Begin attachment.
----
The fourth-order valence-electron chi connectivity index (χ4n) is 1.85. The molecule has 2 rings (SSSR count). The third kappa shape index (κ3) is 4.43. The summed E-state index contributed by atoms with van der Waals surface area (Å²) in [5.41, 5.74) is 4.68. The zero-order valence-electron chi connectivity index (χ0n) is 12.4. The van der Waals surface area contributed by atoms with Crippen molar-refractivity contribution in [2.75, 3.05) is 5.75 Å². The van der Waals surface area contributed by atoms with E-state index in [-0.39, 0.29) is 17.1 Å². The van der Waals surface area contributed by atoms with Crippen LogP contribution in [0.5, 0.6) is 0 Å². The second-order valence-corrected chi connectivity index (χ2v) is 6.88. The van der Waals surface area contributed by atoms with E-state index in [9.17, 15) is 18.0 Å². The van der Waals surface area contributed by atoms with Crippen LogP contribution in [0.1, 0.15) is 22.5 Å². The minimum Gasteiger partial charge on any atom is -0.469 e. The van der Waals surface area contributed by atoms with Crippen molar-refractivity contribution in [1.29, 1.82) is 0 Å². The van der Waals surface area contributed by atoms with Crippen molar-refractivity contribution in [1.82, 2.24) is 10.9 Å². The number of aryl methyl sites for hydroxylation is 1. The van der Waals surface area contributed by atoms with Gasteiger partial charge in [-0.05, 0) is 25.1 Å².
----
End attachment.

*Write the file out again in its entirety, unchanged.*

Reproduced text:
The fourth-order valence-electron chi connectivity index (χ4n) is 1.85. The molecule has 2 rings (SSSR count). The third kappa shape index (κ3) is 4.43. The summed E-state index contributed by atoms with van der Waals surface area (Å²) in [5.41, 5.74) is 4.68. The zero-order valence-electron chi connectivity index (χ0n) is 12.4. The van der Waals surface area contributed by atoms with Crippen molar-refractivity contribution in [2.75, 3.05) is 5.75 Å². The van der Waals surface area contributed by atoms with E-state index in [-0.39, 0.29) is 17.1 Å². The van der Waals surface area contributed by atoms with Crippen LogP contribution in [0.5, 0.6) is 0 Å². The second-order valence-corrected chi connectivity index (χ2v) is 6.88. The van der Waals surface area contributed by atoms with E-state index in [9.17, 15) is 18.0 Å². The van der Waals surface area contributed by atoms with Crippen LogP contribution in [0.1, 0.15) is 22.5 Å². The minimum Gasteiger partial charge on any atom is -0.469 e. The van der Waals surface area contributed by atoms with Crippen molar-refractivity contribution in [1.29, 1.82) is 0 Å². The van der Waals surface area contributed by atoms with Crippen molar-refractivity contribution in [1.82, 2.24) is 10.9 Å². The number of aryl methyl sites for hydroxylation is 1. The van der Waals surface area contributed by atoms with Gasteiger partial charge in [-0.05, 0) is 25.1 Å².